3. Search directory for faculty that teach courses with the potential to be food or farm-related. CUES staff initially reached out to 4-5 faculty with which connections had already been established or that taught courses that were identified as relevant to food and farming. These faculty contacts were asked if they would be interested in teaching their course content through the lens of food and/or farming. Copies of course syllabi were then requested in preparation for an initial meeting to discuss specific syllabus areas where food/farming might be implemented.

For example, an introductory biology class was the first selected to explore this approach because the content was relevant and easy to connect to food and farming, but also because the instructor already had a meaningful relationship to the campus farm, as one of the faculty who developed the CUES and its projects. The course syllabus contained a section on biodiversity with an associated arthropod diversity lab and another section on soil biology taught through a soil respiration lab. These labs and the associated lecture and reading content were modified to focus on a food and farm context for these biological concepts, collection of lab data on the campus farm, and interpretation of the data from both a biological and practical farming perspective. Data was useful to farm manager to determine whether his practices were having an impact on the environment (see additional example courses in Appendix A).

  1. Meet individually with identified faculty to discuss ideas. At this point, once can try to apply for funding to support the development and testing of student learning outcomes. It is not required to continue. Funding helps incentivize faculty, temporarily cover a portion of the farm manager’s salary (which was needed at Butler University), and offer additional salary savings and indirect cost recovery (if negotiated) to temporarily support farm operations.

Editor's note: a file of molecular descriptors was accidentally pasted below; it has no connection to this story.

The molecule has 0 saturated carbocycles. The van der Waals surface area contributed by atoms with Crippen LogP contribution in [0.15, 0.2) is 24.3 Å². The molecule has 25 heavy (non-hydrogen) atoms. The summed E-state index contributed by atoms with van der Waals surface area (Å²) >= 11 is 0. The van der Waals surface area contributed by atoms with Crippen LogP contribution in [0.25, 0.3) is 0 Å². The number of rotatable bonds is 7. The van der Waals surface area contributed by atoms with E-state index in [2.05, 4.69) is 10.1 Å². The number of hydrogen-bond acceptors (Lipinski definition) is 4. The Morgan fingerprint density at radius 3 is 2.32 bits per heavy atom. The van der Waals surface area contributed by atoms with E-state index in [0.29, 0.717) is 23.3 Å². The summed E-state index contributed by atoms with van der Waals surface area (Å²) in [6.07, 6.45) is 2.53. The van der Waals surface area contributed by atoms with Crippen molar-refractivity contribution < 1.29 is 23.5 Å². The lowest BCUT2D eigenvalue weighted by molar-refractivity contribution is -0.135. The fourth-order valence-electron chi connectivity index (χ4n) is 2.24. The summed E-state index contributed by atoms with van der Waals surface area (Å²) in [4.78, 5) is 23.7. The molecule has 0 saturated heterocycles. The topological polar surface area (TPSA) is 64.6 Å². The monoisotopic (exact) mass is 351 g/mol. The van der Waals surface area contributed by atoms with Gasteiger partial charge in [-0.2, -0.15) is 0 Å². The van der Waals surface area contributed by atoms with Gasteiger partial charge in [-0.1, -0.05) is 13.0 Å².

Sample Budget Line for Year 1 from External Funder Item Budget Faculty Stipends $2,500 per participant Farm Manager Salary 2.0 months of salary covered by grant award Project Director Salary 1.0 months of salary covered by grant award Indirect Cost Recovery A percentage of direct costs in grant budget

Note: The farm manager and project director salary and indirect costs recovery were negotiated to be rerouted back to funding the farm manager position to keep farm operations going during the grant award.

  1. Facilitate a faculty-staff learning community (FSLC) with the goal of developing food or farm-related classes or class modules (e.g., multiple weeks of lesson). Sustainability professionals and the farm manager participate in the FSLC with faculty participants to provide content knowledge to faculty.

FSLCs are small multi-disciplinary groups of university faculty and staff that meet regularly to discuss a professional development topic of interest with an eye to the ultimate beneficiaries; students (Cox & Sorenson, 1999). The intentional inclusion of staff in the traditional faculty learning community (FLC) format breaks down hierarchical silos, strengthens the academic community, creates opportunities for innovative living lab projects, and integrates curricular and co-curricular programming. The goals of the FSLC were to: (1) create learning opportunities for students that enhance place attachment, sustainability meaning making of a place, environmental science literacy, and civic mindedness, (2) build faculty confidence in the scholarship of teaching and learning (Richlin & Cox, 2004), and (3) establish campus farms as spaces for learning and collaboration that are integral to the lifeblood of the campus community (see Angstmann et al. 2022 for the FSLC curriculum that was utilized).